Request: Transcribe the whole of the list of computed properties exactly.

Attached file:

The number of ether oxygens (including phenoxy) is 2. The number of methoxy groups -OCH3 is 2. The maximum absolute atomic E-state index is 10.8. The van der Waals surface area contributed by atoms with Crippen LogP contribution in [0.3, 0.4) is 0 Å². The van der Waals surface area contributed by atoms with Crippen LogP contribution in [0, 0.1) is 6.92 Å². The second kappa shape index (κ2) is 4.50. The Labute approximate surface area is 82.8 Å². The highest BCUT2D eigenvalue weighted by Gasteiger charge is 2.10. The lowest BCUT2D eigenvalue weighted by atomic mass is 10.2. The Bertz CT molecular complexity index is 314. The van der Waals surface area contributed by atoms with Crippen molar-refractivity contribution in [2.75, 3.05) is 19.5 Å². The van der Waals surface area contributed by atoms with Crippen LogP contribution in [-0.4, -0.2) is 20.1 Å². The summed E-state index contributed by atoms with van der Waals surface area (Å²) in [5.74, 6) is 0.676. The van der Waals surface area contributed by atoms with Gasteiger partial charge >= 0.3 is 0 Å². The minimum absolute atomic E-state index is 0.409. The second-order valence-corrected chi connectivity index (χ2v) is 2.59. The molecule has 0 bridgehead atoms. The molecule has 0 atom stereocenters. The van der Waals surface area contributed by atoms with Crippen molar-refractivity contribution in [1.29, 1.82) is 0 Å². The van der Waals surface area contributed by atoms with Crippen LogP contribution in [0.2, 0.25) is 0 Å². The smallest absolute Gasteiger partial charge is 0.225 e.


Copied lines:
The number of ether oxygens (including phenoxy) is 2. The number of methoxy groups -OCH3 is 2. The maximum absolute atomic E-state index is 10.8. The van der Waals surface area contributed by atoms with Crippen LogP contribution in [0.3, 0.4) is 0 Å². The van der Waals surface area contributed by atoms with Crippen LogP contribution in [0, 0.1) is 6.92 Å². The second kappa shape index (κ2) is 4.50. The Labute approximate surface area is 82.8 Å². The highest BCUT2D eigenvalue weighted by Gasteiger charge is 2.10. The lowest BCUT2D eigenvalue weighted by atomic mass is 10.2. The Bertz CT molecular complexity index is 314. The van der Waals surface area contributed by atoms with Crippen molar-refractivity contribution in [2.75, 3.05) is 19.5 Å². The van der Waals surface area contributed by atoms with Crippen LogP contribution in [-0.4, -0.2) is 20.1 Å². The summed E-state index contributed by atoms with van der Waals surface area (Å²) in [5.74, 6) is 0.676. The van der Waals surface area contributed by atoms with Gasteiger partial charge >= 0.3 is 0 Å². The minimum absolute atomic E-state index is 0.409. The second-order valence-corrected chi connectivity index (χ2v) is 2.59. The molecule has 0 bridgehead atoms. The molecule has 0 atom stereocenters. The van der Waals surface area contributed by atoms with Crippen molar-refractivity contribution in [1.29, 1.82) is 0 Å². The van der Waals surface area contributed by atoms with Crippen LogP contribution in [0.2, 0.25) is 0 Å². The smallest absolute Gasteiger partial charge is 0.225 e.